Anyone who has as at least once visited a traditional home in one of the Middle East countries, has probably experienced exceptional hospitality, especially at the table. The richness of dishes, generosity of served portions and multiple offers of second helpings are the characteristic features of the majority of hosts from this region. It is no different in Jordan, whose culinary art uniquely combines different cultural influences.
Contemporary Jordanian cuisine is a fusion of other Arab cuisines including Lebanese, Egyptian, Palestinian and Syrian, Turkish, Israeli and the native Bedouin. The interweaving influences allow tourists to experience familiar flavours that are characteristic for this part of the world, as well as discover completely new testes.
Mansaf – the national dish
Mansaf, which is considered the national dish of Jordan, derives from the traditional Bedouin cuisine. It is served on special occasions, such as weddings and funerals, or to honour a guest. Mansaf is made of lamb meat cooked in yogurt or sour cream with the addition of aromatic herbs and spices. The dish is served with rice or bulgur groats and is most often complemented with pine nuts and almonds. As is the case with many dishes from the Middle Eastern cuisine, Mansaf is to be eaten with hands, using slices of bread instead of cutlery.
Bread is an inseparable element of a typical Jordanian menu and is served with almost every dish. There are many types of bread in Jordan, with the most popular ones being pita bread originating from Turkey, aish (flat loaves known in the classic form or with the addition of herbs) or, for example, the extremely thin and brittle shrak. Interestingly, yeast is usually not used for making bread in Jordan.
For a great start
Each meal starts with appetizers (mezze), which can be served hot and cold. Their multitude and variety can make you feel dizzy – many people who try this region’s cuisine for the first time get the impression that appetizers could substitute a full meal, whereas they are just the beginning! The must try typical Jordanian appetizer is mutabal paste, based on eggplant with the addition of tahini, natural yogurt, garlic, lemon juice, olive oil and spices.
In addition, it is also worth trying pickled vegetables, patties from minced mutton, bean salad, or hummus served on pieces of fried pita (the so-called fattet hummus). A restaurant that is famous for fattet hummus is Al Osrah Restaurant, which also known for its superb ful madames – dried broad beans that are cooked for several hours, and then are seasoned with cumin, parsley, lemon juice and chili. Another very popular dish is chicken livers, which are fried with the addition of lemon juice and garlic.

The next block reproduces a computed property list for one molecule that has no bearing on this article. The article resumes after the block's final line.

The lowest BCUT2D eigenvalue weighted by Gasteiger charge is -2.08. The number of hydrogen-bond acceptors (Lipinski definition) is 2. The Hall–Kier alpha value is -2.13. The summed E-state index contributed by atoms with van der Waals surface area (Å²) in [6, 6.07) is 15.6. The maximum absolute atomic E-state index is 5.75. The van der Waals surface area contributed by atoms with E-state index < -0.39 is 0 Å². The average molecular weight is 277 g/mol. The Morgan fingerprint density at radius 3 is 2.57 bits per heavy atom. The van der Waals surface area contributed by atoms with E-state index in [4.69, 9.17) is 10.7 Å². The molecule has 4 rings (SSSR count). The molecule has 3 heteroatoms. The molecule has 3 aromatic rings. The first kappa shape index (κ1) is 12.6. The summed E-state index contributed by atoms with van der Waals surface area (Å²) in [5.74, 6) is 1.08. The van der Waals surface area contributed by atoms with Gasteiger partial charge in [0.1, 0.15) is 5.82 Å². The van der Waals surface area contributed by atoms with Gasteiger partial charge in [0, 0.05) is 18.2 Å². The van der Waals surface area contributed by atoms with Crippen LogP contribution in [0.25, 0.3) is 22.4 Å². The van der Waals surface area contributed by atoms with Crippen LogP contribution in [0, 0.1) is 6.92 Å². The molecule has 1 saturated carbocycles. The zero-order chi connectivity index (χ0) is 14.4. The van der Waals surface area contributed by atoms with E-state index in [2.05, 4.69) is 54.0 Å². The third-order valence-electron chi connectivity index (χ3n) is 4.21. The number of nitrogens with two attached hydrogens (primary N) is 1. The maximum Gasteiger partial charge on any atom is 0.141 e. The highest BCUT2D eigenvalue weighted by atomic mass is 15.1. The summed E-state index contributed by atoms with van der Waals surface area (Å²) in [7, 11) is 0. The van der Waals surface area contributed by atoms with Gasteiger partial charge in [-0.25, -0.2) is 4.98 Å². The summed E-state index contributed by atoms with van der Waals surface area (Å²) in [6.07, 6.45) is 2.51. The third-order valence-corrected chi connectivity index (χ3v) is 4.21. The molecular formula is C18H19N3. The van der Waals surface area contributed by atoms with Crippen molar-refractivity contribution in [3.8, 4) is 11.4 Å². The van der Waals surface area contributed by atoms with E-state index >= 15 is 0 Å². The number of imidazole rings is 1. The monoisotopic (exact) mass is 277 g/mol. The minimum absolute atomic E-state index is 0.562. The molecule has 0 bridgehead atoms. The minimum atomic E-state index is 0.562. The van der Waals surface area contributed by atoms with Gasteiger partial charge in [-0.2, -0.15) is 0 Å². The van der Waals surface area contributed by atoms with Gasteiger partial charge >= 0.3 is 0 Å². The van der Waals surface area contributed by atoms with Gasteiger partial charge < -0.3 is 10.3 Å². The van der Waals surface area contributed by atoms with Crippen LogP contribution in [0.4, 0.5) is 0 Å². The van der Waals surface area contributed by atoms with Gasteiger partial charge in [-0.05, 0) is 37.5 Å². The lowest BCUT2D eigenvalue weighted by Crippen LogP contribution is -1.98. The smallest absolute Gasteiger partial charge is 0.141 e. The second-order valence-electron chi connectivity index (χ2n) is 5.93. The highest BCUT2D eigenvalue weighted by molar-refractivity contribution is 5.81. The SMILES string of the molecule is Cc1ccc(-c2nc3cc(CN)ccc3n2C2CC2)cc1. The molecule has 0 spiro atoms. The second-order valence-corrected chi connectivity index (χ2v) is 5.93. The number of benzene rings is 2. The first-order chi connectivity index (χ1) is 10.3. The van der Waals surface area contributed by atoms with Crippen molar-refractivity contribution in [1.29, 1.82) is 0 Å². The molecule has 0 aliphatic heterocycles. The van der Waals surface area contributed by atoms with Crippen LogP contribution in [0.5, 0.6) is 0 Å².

The main dish
After the filling appetizers, it is time for the main course. The most typical main dish of Jordan is the aforementioned mansaf, whereas among the meat dishes the most popular ones are lamb kebab, kibba naja (mutton tartar with grated wheat) or kofta (grilled, intensely seasoned sausages from minced meat).
Vegetarians can try falafel, a popular Middle Eastern delicacy served almost everywhere. When in Amman, it is best to try it at the Falafel Al-Quds bistro. If, on the other hand, you are looking for an elegant restaurant, you should definitely visit Sufra Restaurant with a view of a beautiful.
Coffee or tea? Or maybe something sweet?
No meal could be considered complete without a traditional dessert, mostly baklava that is characteristic for the entire Middle East (and beyond!). Most of the served sweets are made of honey, sweet syrup, nuts (including cashews and pistachios) and other dried fruits. A popular addition to the dessert is aromatic rose water, which gives it a unique character. The Ammanian Habibah Sweets is famous for serving the traditional kunafa cheese pie often eaten by Muslims during
An extremely important element of the local Jordanian culture are rituals related to drinking coffee and tea. Coffee is brewed in accordance with the Turkish method, i.e. mostly in brass or copper crucibles. It is very strong and bitter, as well as is served in tiny cups, often with the addition of cardamom. Besides coffee, it is also worth trying very sweet mint tea.